On reaching Garden Key I found Louise a shady spot (95 F) and decided to add a couple of easy ticks in the forms of SOOTY TERN and BROWN NODDY. ‘Scoped the birds at the North Coaling Dock for a Black Noddy but no joy, interestingly Larry Manfredi found one a few days later on Bush Key. To give you an idea how tame these birds are some snorklers inadvertently surfaced right in the middle of them at the north coaling docks and none of them even flinched, leading to the bizarre sight of them being photographed from point blank range!
Have to mention the amazing sight of MAGNIFICANT FRIGATEBIRDS floating almost constantly over the Fort. Also MERLINS hunting for tired migrants.
After lunch on the boat which as well as breakfast was excellent, I decided to move inside the Fort to try for migrants. I joined a group of other Birders who were scouring the trees and bushes. After a while I reckoned the best and coolest spot was by the Fountain. The action here was continuous and we enjoyed an excellent 90 minutes racking up an impressive list of species. Unfortunately I didn’t add to my list but still had a fantastic time, the numbers were amazing, Louise even enjoyed it!. Best/rarest bird was a BLACK-BILLED CUCKOO.
Eventually it was time to leave and we made our way out of the dock. I had spoken to the Captain on the way there regarding seeing a MASKED BOOBY. He informed me they now resided on Middle Key and he would gladly take the boat close by on the return journey! Sure enough that’s exactly what he did.
This is the boat to take for a day trip, ‘scoping from Garden Key is a waste of time.
Tried Stock Island on our return for Antillean Nighthawk. Again had a sighting, but again, no call!
Up early again! Off to Sugarloaf Key to try for the very elusive Mangrove Cuckoo. I had arranged to meet my fellow Brit and we tried the famed spot for 2 hours but not a peep. I did have a BLACK AND WHITE WARBLER and an AMERICAN REDSTART at the end of the road where the track starts. Also I SAW my first EASTERN TOWHEE having heard one in Texas.
Spent the evening at Fort Zachary Historic State Park looking in vain with about 20 other birders for a ***Loggerhead Kingbird that had been found by Carl Goodrich (nice guy) a few days previous. Amongst the group was Greg Cook (another nice guy) a Texas birder from Arlington who I had birded with previously. He got me my LIFE Rusty Blackbird…small world!
I did score massively however with this CARIBBEAN SHORT-EARED OWL, (great spot by the finder as you can see!) arguably the rarest bird I saw and the first SEO of any race I’d seen in the States!
Also saw (GREAT WHITE HERON). Had sightings of Nighthawks again but no noises! VERY Frustrating!!
Spent the first 2 hours in the company of Carl Goodrich amongst others trying to locate the Loggerhead Kingbird again. Tried Indigenous Park and Fort Zachary Historic State Park but no luck.
Time to move as we had a plane to catch at 5pm. I was given a site by Greg Cook…Key Largo (Botanical State Park) for Black-whiskered Vireo but due to heavy traffic I gave it a miss. I’ll just have to come back!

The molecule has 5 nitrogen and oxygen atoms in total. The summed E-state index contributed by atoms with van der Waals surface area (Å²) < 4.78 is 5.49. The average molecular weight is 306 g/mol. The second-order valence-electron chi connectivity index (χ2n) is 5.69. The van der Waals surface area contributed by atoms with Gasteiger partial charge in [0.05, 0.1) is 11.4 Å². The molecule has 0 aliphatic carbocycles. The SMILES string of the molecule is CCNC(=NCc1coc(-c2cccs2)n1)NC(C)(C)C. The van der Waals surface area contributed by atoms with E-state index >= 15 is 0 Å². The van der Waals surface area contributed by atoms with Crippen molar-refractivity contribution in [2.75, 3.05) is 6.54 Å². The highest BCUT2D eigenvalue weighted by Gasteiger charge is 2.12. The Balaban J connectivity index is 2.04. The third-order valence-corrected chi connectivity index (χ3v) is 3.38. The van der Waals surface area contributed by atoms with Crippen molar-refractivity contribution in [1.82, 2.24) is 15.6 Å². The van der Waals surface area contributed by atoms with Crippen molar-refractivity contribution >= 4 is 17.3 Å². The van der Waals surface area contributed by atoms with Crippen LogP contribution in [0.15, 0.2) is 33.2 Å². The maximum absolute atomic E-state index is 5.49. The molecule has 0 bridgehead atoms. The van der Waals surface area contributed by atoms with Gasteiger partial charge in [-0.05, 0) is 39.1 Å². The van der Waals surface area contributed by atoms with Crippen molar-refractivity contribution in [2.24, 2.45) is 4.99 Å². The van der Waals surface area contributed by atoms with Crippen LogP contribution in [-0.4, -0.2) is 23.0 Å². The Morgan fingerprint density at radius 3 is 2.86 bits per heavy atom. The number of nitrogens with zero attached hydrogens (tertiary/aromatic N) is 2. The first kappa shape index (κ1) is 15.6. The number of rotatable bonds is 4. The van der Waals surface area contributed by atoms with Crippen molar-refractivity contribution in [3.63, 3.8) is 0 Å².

I received lots of help from Birdbrain and Miami Birdboard contributors…thanks to you all. I have e-mailed everyone I can remember, if I overlooked contacting you…I thank you here.
Excuse the self-indulgent part (feel free to skip) but below is the lists of targets seen and missed. On reflection I was too early for the main influx of some of these targets I feel. I don’t see the point of reeling of a full list of species (as many are common and easily seen). I have mentioned what I consider notable birds in the text.
Cape May Warbler
Whip-poor-will – heard but not seen
Antillean Nighthawk – had been reported in previous years from the 4th
Black-whiskered Vireo – seen later the same day at Sugarloaf Key and Key Largo Botanical Gardens by Greg Cook
Saltmarsh Sharp-tailed Sparrow – had arranged to go to Honeymoon Island with David Gagne but I couldn’t make it that day
Shiny Cowbird – bird seen on the Dry Tortugas by Larry Manfredi’s group
Rarities present or arrived just after I left!
Stop press…Fork-tailed Fly on 24th!
Thoroughly enjoyed my trip as always, I love birding in the States. Weather was hotter than I anticipated due to southerly winds with many days in the 90’s with high humidity especially in Miami and Key West. Met some interesting and generally helpful people and received excellent advice on the mailing lists, you can’t beat current information. Big thanks obviously to Bill Pranty. If you search Birdbrain and Miami Birdboard you will find all my postings and correspondence. Special thanks to my wonderful fiancé Louise who tolerates my obsession…I did push it a bit on this trip!
My dates were at the start of migration and connecting with some species was always going to be ‘close’. I was pleased with what I saw although slightly disappointed a didn’t connect with at least one ‘MEGA’. I’ll be back!